Turkey Plans to Boost Depleted Coffers With Tax Changes and Debt
(Bloomberg) -- Turkey is looking at bolstering its coffers with a slew of tax amendments and a higher borrowing limit, to help cover the budget deficit as the Treasury braces for a year with a heavy debt repayment schedule.
The draft bill, submitted to parliament on Thursday, would increase the top income tax rate to 40% from 35% for individuals with annual income of over 500,000 liras ($87,000), and introduce several new levies, a lawmaker representing the ruling AK Party, Mehmet Mus, said in Ankara.
Another proposal is to lift the Treasury’s net borrowing limit by 70 billion liras in 2019, after already raising it by 5% twice to 89.2 billion liras.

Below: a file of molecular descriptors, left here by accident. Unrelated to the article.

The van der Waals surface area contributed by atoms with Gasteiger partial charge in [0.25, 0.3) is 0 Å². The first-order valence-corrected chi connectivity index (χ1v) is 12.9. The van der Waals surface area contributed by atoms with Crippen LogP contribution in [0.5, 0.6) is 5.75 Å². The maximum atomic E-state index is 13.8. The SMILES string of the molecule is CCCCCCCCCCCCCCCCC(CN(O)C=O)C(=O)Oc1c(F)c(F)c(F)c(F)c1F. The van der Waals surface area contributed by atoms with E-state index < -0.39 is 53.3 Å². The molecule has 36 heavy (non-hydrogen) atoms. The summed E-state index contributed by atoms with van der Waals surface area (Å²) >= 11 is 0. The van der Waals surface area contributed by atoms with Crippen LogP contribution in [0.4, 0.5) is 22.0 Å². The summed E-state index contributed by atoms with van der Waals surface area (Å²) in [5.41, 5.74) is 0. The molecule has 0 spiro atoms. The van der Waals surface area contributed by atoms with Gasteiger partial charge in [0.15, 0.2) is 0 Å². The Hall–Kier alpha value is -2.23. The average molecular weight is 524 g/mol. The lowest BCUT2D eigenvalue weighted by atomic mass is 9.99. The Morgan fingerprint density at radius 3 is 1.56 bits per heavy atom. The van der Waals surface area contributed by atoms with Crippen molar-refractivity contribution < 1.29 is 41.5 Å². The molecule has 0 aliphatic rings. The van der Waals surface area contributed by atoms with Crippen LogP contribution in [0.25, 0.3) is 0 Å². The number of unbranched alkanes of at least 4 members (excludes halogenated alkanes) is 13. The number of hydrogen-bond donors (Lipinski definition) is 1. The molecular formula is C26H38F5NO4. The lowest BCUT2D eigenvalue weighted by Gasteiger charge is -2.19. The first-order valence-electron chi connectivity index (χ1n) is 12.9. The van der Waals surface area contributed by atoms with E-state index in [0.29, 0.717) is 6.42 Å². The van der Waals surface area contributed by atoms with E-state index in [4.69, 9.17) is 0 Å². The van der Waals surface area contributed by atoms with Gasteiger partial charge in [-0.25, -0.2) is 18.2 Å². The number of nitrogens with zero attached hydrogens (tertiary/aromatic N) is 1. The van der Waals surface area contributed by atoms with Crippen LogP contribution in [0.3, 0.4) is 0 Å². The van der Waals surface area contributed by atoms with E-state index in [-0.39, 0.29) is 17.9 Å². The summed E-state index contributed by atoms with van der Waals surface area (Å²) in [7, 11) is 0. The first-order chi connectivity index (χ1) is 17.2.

The draft also authorizes President Recep Tayyip Erdogan to double the levy on interest received from foreign-currency deposits and increases taxation on top league soccer players to 20% from 15%. The government also proposed slapping an additional charge on properties valued at more than 5 million liras.
The tax changes alone are expected to add as much as 6 billion liras to the government’s revenue, AKP lawmaker Vedat Demiroz told Bloomberg.
Turkey’s budget is under strain after an economic downturn that hit tax revenue, and a spending spree during back-to-back elections. The fiscal gap stood at 85.8 billion liras through September this year, a 51% increase compared to the same period in 2018.
Looming debt repayments next year further threaten to squeeze public finances. In the first quarter alone, the Treasury plans to redeem about 75 billion liras of local-currency debt, a record figure for the period in data going back to 2005.
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